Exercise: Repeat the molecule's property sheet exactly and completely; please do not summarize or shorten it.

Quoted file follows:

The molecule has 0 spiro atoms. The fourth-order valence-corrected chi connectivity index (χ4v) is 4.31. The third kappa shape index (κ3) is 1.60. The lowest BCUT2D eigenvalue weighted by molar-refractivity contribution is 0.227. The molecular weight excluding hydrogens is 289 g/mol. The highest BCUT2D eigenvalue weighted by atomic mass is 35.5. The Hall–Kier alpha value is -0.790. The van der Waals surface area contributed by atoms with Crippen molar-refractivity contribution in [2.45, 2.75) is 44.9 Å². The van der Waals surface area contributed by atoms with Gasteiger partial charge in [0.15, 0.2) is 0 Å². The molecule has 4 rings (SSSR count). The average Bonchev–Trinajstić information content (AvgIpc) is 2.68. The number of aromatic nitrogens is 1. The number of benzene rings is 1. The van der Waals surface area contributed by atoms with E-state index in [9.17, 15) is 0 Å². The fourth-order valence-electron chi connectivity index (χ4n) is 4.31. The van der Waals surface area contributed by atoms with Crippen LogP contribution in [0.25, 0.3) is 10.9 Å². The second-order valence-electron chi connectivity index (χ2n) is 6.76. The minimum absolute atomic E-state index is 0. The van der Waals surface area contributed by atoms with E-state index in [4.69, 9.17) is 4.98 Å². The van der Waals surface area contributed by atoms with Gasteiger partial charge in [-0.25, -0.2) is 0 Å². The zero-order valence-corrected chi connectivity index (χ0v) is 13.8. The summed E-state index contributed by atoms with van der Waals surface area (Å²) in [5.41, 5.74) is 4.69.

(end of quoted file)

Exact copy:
The molecule has 0 spiro atoms. The fourth-order valence-corrected chi connectivity index (χ4v) is 4.31. The third kappa shape index (κ3) is 1.60. The lowest BCUT2D eigenvalue weighted by molar-refractivity contribution is 0.227. The molecular weight excluding hydrogens is 289 g/mol. The highest BCUT2D eigenvalue weighted by atomic mass is 35.5. The Hall–Kier alpha value is -0.790. The van der Waals surface area contributed by atoms with Crippen molar-refractivity contribution in [2.45, 2.75) is 44.9 Å². The van der Waals surface area contributed by atoms with Gasteiger partial charge in [0.15, 0.2) is 0 Å². The molecule has 4 rings (SSSR count). The average Bonchev–Trinajstić information content (AvgIpc) is 2.68. The number of aromatic nitrogens is 1. The number of benzene rings is 1. The van der Waals surface area contributed by atoms with E-state index in [9.17, 15) is 0 Å². The fourth-order valence-electron chi connectivity index (χ4n) is 4.31. The van der Waals surface area contributed by atoms with Crippen LogP contribution in [0.25, 0.3) is 10.9 Å². The second-order valence-electron chi connectivity index (χ2n) is 6.76. The minimum absolute atomic E-state index is 0. The van der Waals surface area contributed by atoms with E-state index in [4.69, 9.17) is 4.98 Å². The van der Waals surface area contributed by atoms with Gasteiger partial charge in [-0.25, -0.2) is 0 Å². The zero-order valence-corrected chi connectivity index (χ0v) is 13.8. The summed E-state index contributed by atoms with van der Waals surface area (Å²) in [5.41, 5.74) is 4.69.